|Birth||May 7, 1899|
|1921||B.S., University of California|
M.D., Johns Hopkins University School of Medicine;|
Fellow, Harvard University Medical School
Research Associate, Harvard University Medical School;|
Tutor, biochemical sciences, Radcliffe College
Research Associate in Pharmacology, Washington|
University, St. Louis, MO
|1945||Staff Member, Research Division, Cleveland Clinic|
|1953||McCollum-Pratt Institute of Johns Hopkins|
|Death||January 22, 1958|
Posthumously awarded the Garvan Medal of the|
American Chemical Society
Arda Green not only contributed to the Coris' Nobel Prize-winning research with her work on enzymes, but her methods also influenced the eventual synthesis of RNA and DNA. And it was Arda Green who unlocked the secret of what makes fireflies glow.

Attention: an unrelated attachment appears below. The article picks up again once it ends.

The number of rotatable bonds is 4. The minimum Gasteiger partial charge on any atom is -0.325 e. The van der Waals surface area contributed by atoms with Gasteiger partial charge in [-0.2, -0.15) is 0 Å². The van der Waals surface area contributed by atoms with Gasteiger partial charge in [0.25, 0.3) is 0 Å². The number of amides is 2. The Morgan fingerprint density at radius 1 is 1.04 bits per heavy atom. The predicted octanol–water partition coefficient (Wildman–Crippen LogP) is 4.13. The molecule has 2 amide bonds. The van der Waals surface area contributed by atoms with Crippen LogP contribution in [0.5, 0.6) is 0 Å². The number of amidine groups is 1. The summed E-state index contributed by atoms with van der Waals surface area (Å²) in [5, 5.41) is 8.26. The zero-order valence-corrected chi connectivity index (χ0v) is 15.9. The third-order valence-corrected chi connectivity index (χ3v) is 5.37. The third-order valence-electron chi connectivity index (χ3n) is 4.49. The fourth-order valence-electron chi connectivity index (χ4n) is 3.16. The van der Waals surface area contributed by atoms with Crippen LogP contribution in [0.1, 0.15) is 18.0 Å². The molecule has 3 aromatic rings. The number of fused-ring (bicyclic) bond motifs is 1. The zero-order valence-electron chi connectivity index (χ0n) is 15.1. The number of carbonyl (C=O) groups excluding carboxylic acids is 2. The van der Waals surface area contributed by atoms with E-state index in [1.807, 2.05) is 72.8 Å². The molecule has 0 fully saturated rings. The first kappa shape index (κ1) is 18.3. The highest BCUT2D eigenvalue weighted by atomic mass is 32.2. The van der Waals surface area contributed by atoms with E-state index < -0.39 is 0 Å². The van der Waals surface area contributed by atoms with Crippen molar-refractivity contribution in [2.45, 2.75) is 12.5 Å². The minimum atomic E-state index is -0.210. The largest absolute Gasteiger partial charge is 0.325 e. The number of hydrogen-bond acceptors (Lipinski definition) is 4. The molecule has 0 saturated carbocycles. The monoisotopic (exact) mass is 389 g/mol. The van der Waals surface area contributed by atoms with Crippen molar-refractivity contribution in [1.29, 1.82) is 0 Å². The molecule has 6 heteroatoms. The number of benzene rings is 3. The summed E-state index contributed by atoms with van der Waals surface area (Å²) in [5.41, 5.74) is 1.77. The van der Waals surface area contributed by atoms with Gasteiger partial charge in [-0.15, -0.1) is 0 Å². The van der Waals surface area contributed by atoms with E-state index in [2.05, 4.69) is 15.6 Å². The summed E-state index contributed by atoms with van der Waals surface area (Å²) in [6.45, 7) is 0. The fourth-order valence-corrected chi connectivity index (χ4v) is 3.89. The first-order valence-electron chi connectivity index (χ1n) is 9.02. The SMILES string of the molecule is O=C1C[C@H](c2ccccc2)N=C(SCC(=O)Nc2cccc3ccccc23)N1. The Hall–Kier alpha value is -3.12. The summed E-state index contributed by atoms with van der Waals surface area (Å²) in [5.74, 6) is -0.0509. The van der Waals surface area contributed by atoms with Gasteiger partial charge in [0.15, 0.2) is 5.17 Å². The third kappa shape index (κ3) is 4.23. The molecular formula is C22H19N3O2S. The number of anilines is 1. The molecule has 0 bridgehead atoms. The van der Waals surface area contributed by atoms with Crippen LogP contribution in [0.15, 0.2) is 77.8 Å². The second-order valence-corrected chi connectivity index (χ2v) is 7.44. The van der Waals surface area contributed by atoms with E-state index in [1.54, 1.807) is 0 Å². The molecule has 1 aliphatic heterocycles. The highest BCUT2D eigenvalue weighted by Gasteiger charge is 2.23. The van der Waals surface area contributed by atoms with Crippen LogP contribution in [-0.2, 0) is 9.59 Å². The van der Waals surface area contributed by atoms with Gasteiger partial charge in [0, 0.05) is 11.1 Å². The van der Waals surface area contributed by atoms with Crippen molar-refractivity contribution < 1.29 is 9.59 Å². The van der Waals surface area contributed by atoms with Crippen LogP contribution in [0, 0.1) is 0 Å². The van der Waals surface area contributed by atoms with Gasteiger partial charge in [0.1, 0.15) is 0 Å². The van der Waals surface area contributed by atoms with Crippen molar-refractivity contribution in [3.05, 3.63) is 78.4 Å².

Arda Green, one of the best examples of the phrase "the woman behind the man," was born in Prospect, Pennsylvania, in 1899. She graduated from the University of California at Berkeley with the highest honors in chemistry and honors in philosophy. For one year she pursued graduate studies in philosophy, then decided to go into medicine instead. She studied for two years at Berkeley until a professor, Herbert M. Evans, encouraged her to interrupt the standard medical curriculum for a year of research at Harvard University Medical School.
At Harvard, Green worked in the laboratory of Edwin J. Cohn. After finishing her time there, she had so impressed Cohn that he helped obtain for her a Leconte memorial fellowship upon her return to the University of California. After completing the fellowship she transferred to Johns Hopkins, where she received her M.D. degree in 1927. While there, she had the opportunity to work with biochemist Leonor Michaelis on the conductivity of electrolytes within membranes, and she published her first article.